This, however, is not meant to assert, that a man has a right to any thing more than to the results of his labor. He has no right, of course, to the results of the labor of another. If, by my labor, I build a mill, and employ a man to take the charge of it, it does not follow that he has a right to all the profits of the mill. If I, by my labor and frugality, earn money to purchase a farm, and hire a laborer to work upon it, it does not follow that he has a right to all the produce of the farm. The profit is, in this case, to be divided between us. He has a right to the share which fairly belongs to his labor, and I have a right to the share that belongs to me, as the proprietor and possessor of that which is the result of my antecedent labor. It would be as unjust for him to have the whole profit, as for me to have the whole of it. It is fairly a case of partnership, in which each party receives his share of the result, upon conditions previously and voluntarily agreed upon. This is the general principle of wages.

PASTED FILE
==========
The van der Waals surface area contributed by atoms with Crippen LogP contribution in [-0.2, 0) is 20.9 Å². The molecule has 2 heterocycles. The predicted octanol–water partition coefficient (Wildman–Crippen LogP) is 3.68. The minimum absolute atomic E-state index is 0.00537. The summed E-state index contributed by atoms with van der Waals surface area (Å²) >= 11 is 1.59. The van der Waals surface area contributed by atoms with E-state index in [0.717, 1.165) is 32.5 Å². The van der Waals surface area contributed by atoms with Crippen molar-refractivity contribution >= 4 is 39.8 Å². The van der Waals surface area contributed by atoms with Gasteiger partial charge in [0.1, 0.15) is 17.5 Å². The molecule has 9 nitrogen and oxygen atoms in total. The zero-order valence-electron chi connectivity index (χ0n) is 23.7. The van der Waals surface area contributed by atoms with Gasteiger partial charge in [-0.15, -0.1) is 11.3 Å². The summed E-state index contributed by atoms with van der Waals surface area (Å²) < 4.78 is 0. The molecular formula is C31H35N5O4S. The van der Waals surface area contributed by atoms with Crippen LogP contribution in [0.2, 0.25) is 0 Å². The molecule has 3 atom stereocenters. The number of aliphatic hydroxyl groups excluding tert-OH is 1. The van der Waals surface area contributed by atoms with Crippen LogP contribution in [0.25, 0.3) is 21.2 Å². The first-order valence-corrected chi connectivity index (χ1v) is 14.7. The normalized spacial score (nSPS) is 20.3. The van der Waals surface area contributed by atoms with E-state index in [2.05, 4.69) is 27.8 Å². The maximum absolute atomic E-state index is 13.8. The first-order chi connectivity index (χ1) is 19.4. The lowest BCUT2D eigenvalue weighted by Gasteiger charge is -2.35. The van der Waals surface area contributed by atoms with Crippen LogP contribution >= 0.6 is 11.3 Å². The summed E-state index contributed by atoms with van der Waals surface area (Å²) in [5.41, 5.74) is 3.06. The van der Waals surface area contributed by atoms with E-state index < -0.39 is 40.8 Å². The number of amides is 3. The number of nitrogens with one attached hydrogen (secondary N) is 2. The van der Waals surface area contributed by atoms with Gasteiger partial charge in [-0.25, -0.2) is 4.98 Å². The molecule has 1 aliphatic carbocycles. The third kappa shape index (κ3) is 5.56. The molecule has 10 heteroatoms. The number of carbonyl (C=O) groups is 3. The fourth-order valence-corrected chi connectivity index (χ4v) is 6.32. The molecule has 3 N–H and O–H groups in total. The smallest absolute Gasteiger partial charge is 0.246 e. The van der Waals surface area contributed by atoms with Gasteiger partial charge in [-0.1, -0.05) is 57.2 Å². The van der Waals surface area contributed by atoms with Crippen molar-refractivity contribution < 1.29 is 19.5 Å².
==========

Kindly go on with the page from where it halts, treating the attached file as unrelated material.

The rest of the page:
Secondly. The right of property may be acquired indirectly.

1. By exchange.

Inasmuch as I have an exclusive right to appropriate, innocently, the possessions which I have acquired, by the means stated above, and, inasmuch as every other man has the same right, we may, if we choose, voluntarily exchange our right to particular things with each other. If I cultivate wheat, and my neighbor cultivates corn, and we, both of us, have more of our respective production than we wish to use for ourselves, we may, on such terms as we can agree upon, exchange the one for the other. Property held in this manner is held rightfully. This exchange is of two kinds: first, barter, where the exchange on both sides, consists of commodities; and, second, bargain and sale, where one of the parties gives, and the other receives, money for his property.

2. By gift.

As I may thus rightfully part with, and another party rightfully receive, my property, for an equivalent rendered, so I may, if I choose, part with it without an equivalent, that is, merely to gratify my feelings of benevolence, or affection, or gratitude. Here, I voluntarily confer upon another the right of ownership, and he may rightfully receive and occupy it.